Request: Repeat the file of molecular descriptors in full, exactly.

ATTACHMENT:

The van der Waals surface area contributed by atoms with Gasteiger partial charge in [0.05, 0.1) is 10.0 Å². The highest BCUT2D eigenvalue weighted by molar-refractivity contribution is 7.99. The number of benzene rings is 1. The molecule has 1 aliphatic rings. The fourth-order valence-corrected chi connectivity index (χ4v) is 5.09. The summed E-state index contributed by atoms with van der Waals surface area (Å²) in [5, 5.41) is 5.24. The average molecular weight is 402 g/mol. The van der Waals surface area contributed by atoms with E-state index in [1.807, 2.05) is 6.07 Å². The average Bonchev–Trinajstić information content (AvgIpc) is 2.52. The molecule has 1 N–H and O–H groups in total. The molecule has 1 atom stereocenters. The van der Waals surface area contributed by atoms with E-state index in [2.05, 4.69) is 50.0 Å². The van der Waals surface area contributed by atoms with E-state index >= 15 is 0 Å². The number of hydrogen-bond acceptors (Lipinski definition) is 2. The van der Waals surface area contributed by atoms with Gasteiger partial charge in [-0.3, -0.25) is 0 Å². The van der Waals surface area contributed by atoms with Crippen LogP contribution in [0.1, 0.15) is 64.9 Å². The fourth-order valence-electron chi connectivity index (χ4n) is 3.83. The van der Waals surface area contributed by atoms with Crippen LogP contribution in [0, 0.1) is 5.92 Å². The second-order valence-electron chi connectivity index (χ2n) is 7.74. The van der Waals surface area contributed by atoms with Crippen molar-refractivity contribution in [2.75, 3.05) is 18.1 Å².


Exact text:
The van der Waals surface area contributed by atoms with Gasteiger partial charge in [0.05, 0.1) is 10.0 Å². The highest BCUT2D eigenvalue weighted by molar-refractivity contribution is 7.99. The number of benzene rings is 1. The molecule has 1 aliphatic rings. The fourth-order valence-corrected chi connectivity index (χ4v) is 5.09. The summed E-state index contributed by atoms with van der Waals surface area (Å²) in [5, 5.41) is 5.24. The average molecular weight is 402 g/mol. The van der Waals surface area contributed by atoms with E-state index in [1.807, 2.05) is 6.07 Å². The average Bonchev–Trinajstić information content (AvgIpc) is 2.52. The molecule has 1 N–H and O–H groups in total. The molecule has 1 atom stereocenters. The van der Waals surface area contributed by atoms with E-state index in [2.05, 4.69) is 50.0 Å². The van der Waals surface area contributed by atoms with E-state index >= 15 is 0 Å². The number of hydrogen-bond acceptors (Lipinski definition) is 2. The van der Waals surface area contributed by atoms with Gasteiger partial charge in [-0.3, -0.25) is 0 Å². The van der Waals surface area contributed by atoms with Crippen LogP contribution in [0.1, 0.15) is 64.9 Å². The fourth-order valence-electron chi connectivity index (χ4n) is 3.83. The van der Waals surface area contributed by atoms with Crippen LogP contribution in [0, 0.1) is 5.92 Å². The second-order valence-electron chi connectivity index (χ2n) is 7.74. The van der Waals surface area contributed by atoms with Crippen molar-refractivity contribution in [2.75, 3.05) is 18.1 Å².